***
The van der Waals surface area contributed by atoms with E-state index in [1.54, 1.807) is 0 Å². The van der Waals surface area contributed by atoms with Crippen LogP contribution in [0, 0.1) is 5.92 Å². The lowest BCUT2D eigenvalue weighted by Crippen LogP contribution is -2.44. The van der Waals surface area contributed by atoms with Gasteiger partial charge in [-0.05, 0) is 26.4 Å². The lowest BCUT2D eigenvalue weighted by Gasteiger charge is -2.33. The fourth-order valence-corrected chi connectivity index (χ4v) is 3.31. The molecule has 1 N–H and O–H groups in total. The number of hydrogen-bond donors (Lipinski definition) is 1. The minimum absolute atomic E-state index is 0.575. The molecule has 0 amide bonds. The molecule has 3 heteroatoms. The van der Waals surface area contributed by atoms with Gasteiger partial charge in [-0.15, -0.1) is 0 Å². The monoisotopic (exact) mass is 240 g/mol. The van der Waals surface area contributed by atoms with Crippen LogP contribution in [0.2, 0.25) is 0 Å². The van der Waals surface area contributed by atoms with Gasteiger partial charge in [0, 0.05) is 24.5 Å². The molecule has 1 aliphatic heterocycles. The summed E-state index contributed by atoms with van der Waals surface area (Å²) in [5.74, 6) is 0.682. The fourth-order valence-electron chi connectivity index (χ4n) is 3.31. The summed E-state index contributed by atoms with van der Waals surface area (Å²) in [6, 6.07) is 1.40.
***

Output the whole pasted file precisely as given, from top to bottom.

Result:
The van der Waals surface area contributed by atoms with E-state index in [1.54, 1.807) is 0 Å². The van der Waals surface area contributed by atoms with Crippen LogP contribution in [0, 0.1) is 5.92 Å². The lowest BCUT2D eigenvalue weighted by Crippen LogP contribution is -2.44. The van der Waals surface area contributed by atoms with Gasteiger partial charge in [-0.05, 0) is 26.4 Å². The lowest BCUT2D eigenvalue weighted by Gasteiger charge is -2.33. The fourth-order valence-corrected chi connectivity index (χ4v) is 3.31. The molecule has 1 N–H and O–H groups in total. The number of hydrogen-bond donors (Lipinski definition) is 1. The minimum absolute atomic E-state index is 0.575. The molecule has 0 amide bonds. The molecule has 3 heteroatoms. The van der Waals surface area contributed by atoms with Gasteiger partial charge in [-0.15, -0.1) is 0 Å². The monoisotopic (exact) mass is 240 g/mol. The van der Waals surface area contributed by atoms with Crippen LogP contribution in [0.2, 0.25) is 0 Å². The van der Waals surface area contributed by atoms with Gasteiger partial charge in [0, 0.05) is 24.5 Å². The molecule has 1 aliphatic heterocycles. The summed E-state index contributed by atoms with van der Waals surface area (Å²) in [5.74, 6) is 0.682. The fourth-order valence-electron chi connectivity index (χ4n) is 3.31. The summed E-state index contributed by atoms with van der Waals surface area (Å²) in [6, 6.07) is 1.40.